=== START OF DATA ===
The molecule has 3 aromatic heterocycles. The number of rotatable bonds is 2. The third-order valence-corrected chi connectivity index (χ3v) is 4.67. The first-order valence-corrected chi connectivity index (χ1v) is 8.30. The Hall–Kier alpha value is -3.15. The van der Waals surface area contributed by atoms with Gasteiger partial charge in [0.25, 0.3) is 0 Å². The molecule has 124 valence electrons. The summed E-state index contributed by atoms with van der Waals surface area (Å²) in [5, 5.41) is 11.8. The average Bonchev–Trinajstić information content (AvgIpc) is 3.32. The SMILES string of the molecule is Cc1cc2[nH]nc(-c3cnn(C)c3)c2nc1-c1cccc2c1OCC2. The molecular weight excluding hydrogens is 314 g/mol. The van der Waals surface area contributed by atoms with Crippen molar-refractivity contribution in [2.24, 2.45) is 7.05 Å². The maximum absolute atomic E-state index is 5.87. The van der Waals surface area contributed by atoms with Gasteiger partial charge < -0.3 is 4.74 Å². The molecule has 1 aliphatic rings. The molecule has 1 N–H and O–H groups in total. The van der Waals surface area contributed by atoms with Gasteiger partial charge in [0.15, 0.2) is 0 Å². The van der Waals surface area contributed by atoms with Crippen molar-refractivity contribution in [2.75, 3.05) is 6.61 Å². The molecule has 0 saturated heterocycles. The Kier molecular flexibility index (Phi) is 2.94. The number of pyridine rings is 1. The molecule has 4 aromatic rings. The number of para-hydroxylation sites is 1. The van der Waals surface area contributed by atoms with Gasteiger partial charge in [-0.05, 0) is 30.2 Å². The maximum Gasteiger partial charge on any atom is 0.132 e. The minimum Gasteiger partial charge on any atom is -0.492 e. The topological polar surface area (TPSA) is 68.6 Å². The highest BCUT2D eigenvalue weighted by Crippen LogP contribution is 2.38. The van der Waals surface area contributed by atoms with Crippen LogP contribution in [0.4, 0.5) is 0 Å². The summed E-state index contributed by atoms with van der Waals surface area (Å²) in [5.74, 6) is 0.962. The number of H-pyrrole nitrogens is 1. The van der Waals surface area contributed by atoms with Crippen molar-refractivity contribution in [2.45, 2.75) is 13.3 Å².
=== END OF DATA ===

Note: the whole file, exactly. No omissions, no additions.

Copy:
The molecule has 3 aromatic heterocycles. The number of rotatable bonds is 2. The third-order valence-corrected chi connectivity index (χ3v) is 4.67. The first-order valence-corrected chi connectivity index (χ1v) is 8.30. The Hall–Kier alpha value is -3.15. The van der Waals surface area contributed by atoms with Gasteiger partial charge in [0.25, 0.3) is 0 Å². The molecule has 124 valence electrons. The summed E-state index contributed by atoms with van der Waals surface area (Å²) in [5, 5.41) is 11.8. The average Bonchev–Trinajstić information content (AvgIpc) is 3.32. The SMILES string of the molecule is Cc1cc2[nH]nc(-c3cnn(C)c3)c2nc1-c1cccc2c1OCC2. The molecular weight excluding hydrogens is 314 g/mol. The van der Waals surface area contributed by atoms with Crippen molar-refractivity contribution in [2.24, 2.45) is 7.05 Å². The maximum absolute atomic E-state index is 5.87. The van der Waals surface area contributed by atoms with Gasteiger partial charge < -0.3 is 4.74 Å². The molecule has 1 aliphatic rings. The molecule has 1 N–H and O–H groups in total. The van der Waals surface area contributed by atoms with Gasteiger partial charge in [0.15, 0.2) is 0 Å². The van der Waals surface area contributed by atoms with Crippen molar-refractivity contribution in [2.75, 3.05) is 6.61 Å². The molecule has 0 saturated heterocycles. The Kier molecular flexibility index (Phi) is 2.94. The number of pyridine rings is 1. The molecule has 4 aromatic rings. The number of para-hydroxylation sites is 1. The van der Waals surface area contributed by atoms with Gasteiger partial charge in [-0.05, 0) is 30.2 Å². The maximum Gasteiger partial charge on any atom is 0.132 e. The minimum Gasteiger partial charge on any atom is -0.492 e. The topological polar surface area (TPSA) is 68.6 Å². The highest BCUT2D eigenvalue weighted by Crippen LogP contribution is 2.38. The van der Waals surface area contributed by atoms with Crippen LogP contribution in [0.4, 0.5) is 0 Å². The summed E-state index contributed by atoms with van der Waals surface area (Å²) in [5.74, 6) is 0.962. The number of H-pyrrole nitrogens is 1. The van der Waals surface area contributed by atoms with Crippen molar-refractivity contribution in [2.45, 2.75) is 13.3 Å².